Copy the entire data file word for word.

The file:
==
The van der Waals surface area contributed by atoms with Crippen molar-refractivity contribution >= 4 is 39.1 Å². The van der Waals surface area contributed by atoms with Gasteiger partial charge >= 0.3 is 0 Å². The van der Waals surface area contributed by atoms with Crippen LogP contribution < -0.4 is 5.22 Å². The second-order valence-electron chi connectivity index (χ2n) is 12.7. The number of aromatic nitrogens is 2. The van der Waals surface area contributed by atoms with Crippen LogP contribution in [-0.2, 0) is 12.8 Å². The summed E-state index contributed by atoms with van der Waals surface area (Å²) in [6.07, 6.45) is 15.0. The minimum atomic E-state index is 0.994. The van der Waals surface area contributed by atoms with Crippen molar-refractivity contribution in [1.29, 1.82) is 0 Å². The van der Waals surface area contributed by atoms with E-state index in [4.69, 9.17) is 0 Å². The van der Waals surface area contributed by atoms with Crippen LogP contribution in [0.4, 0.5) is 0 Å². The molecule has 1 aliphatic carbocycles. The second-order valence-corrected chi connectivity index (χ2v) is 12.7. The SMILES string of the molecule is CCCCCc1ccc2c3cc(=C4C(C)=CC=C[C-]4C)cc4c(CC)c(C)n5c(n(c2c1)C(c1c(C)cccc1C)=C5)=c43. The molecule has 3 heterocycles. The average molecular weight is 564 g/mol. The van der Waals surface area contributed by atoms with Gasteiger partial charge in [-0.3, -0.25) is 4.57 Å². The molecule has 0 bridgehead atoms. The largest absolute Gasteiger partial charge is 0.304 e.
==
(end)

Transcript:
The van der Waals surface area contributed by atoms with Crippen molar-refractivity contribution >= 4 is 39.1 Å². The van der Waals surface area contributed by atoms with Gasteiger partial charge >= 0.3 is 0 Å². The van der Waals surface area contributed by atoms with Crippen LogP contribution < -0.4 is 5.22 Å². The second-order valence-electron chi connectivity index (χ2n) is 12.7. The number of aromatic nitrogens is 2. The van der Waals surface area contributed by atoms with Crippen LogP contribution in [-0.2, 0) is 12.8 Å². The summed E-state index contributed by atoms with van der Waals surface area (Å²) in [6.07, 6.45) is 15.0. The minimum atomic E-state index is 0.994. The van der Waals surface area contributed by atoms with Crippen molar-refractivity contribution in [1.29, 1.82) is 0 Å². The van der Waals surface area contributed by atoms with E-state index in [4.69, 9.17) is 0 Å². The van der Waals surface area contributed by atoms with Crippen LogP contribution in [0.4, 0.5) is 0 Å². The molecule has 1 aliphatic carbocycles. The second-order valence-corrected chi connectivity index (χ2v) is 12.7. The SMILES string of the molecule is CCCCCc1ccc2c3cc(=C4C(C)=CC=C[C-]4C)cc4c(CC)c(C)n5c(n(c2c1)C(c1c(C)cccc1C)=C5)=c43. The molecule has 3 heterocycles. The average molecular weight is 564 g/mol. The van der Waals surface area contributed by atoms with Gasteiger partial charge in [-0.3, -0.25) is 4.57 Å². The molecule has 0 bridgehead atoms. The largest absolute Gasteiger partial charge is 0.304 e.